Monmouth University Poll NATIONAL: THE GOOD AND MOSTLY BAD ...

Apr 20, 2015 - likely than those with some college background (45%) to be worried ... technology a great deal in their everyday lives (36%) are less likely than ...
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Monmouth University Poll West Long Branch, NJ 07764 www.monmouth.edu/polling     Follow on Twitter: @MonmouthPoll _____________________________________________________________________________________________________________________________________________________________________________________________________________________________________________________________________________________

CONTACTS: For commentary on poll results and A.I. technology: Dr. RICHARD SCHERL, Associate Professor of Computer Science 732-571-4457 (office) [email protected] For information on poll results and methodology: PATRICK MURRAY, Monmouth University Polling Institute 732-979-6769 (cell); 732-263-5858 (office) [email protected] Twitter: @PollsterPatrick  

Released: Monday, April 20, 2015

NATIONAL: THE GOOD AND MOSTLY BAD OF ARTIFICIAL INTELLIGENCE Many Americans worried about threats to jobs, quality of life Artificial Intelligence – the wave of the future or the end of human civilization? Many Americans are not sure according to the latest national Monmouth University Poll. Majorities feel that machines with artificial intelligence will negatively impact jobs and won’t do much to improve our overall quality of life – even though many say they already rely on technology in their daily lives and a majority own a smart device with voice recognition applications. Fully 7-in-10 Americans (70%) have heard the term “Artificial Intelligence” – or “A.I.” – although only 12% say they have heard a lot about recent developments in the ability of computers and machines to carry out decision-making thought processes similar to humans. A plurality of Americans (43%) say they believe scientists’ ability to develop A.I. computers would do equal amounts of harm and good for society. However, a similar number (42%) believe they would actually do more harm overall – which is four times the number who say they would actually do more good than harm (11%). This finding is slightly more pessimistic than a generation ago. When this same question was asked in 1987 by Cambridge Reports, 29% of Americans said A.I. would do equal amounts of harm and good, 39% said it would do more harm and 20% said it would do more good. “Like any technology, A.I. can lead to both positive and negative results. Those who are concerned about the negative consequences of A.I. should keep in mind that although significant results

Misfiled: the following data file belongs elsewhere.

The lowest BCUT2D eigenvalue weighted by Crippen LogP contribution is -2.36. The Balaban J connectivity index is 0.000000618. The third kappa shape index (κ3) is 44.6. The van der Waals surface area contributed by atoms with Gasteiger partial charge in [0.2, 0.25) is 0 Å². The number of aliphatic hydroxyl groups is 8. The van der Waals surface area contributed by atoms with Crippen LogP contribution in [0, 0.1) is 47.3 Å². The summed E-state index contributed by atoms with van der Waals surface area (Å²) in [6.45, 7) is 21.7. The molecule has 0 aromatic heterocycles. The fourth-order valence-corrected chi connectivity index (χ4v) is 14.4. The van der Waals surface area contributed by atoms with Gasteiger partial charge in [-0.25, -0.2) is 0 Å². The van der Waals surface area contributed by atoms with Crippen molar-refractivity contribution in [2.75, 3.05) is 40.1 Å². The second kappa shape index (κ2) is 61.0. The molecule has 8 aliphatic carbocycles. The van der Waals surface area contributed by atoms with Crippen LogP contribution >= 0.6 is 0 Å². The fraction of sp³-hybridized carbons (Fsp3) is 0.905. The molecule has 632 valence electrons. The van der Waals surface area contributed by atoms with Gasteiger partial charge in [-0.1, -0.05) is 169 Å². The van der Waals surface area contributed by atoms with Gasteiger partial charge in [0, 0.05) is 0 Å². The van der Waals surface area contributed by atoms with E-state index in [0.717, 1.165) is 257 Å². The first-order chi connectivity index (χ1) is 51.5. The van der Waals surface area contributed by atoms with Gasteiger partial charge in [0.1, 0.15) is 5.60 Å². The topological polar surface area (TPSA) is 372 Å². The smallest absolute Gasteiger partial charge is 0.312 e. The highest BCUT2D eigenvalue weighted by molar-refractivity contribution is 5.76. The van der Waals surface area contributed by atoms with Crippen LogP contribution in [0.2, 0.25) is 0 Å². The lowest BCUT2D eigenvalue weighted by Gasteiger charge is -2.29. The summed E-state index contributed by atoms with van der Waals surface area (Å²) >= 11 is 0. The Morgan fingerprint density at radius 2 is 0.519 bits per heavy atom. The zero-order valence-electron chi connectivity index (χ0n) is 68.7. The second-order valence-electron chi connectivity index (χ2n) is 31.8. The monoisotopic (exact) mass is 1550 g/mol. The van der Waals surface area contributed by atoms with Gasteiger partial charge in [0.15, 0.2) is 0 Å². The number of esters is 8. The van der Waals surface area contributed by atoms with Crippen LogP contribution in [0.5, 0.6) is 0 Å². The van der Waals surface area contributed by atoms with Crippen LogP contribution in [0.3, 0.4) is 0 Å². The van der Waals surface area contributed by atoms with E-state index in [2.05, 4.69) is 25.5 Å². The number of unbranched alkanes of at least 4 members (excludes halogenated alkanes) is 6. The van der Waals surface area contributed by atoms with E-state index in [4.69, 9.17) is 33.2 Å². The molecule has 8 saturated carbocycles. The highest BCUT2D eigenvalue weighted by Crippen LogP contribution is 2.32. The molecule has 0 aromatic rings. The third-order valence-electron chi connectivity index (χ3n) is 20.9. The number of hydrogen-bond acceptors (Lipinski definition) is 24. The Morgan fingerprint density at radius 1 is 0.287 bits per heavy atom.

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Monmouth University Polling Institute 4/20/15

have been obtained by researchers, there is still a huge gap between what machines can do and humanlevel intelligence,” said Dr. Richard Scherl, associate professor of computer science at Monmouth University whose research area is artificial intelligence, with a focus on knowledge representation and reasoning. The poll asked Americans how worried they are that artificially intelligent machines could one day pose a risk to the human race’s existence. A majority say they are not at all (27%) or not too (28%) worried about this risk, but a sizeable minority are concerned – including 16% who are very worried and another 28% who are somewhat worried. Those with a high school education or less (54%) are more likely than those with some college background (45%) to be worried about AI’s impact on humanity, while college graduates (28%) are much less likely to fret over this scenario. Those who rely on technology a great deal in their everyday lives (36%) are less likely than those who rely on it only somewhat (46%), not much (51%), or not at all (56%) to be concerned about the risks of A.I. to humanity. Interestingly, there are no substantial differences in this finding based on how much respondents have heard about recent A.I. developments. Nearly 3-in-4 (72%) Americans feel having machines with the ability to think for themselves would hurt jobs and the economy, while just 19% think they would help. A smaller majority (54%) say that artificially intelligent machines would also hurt human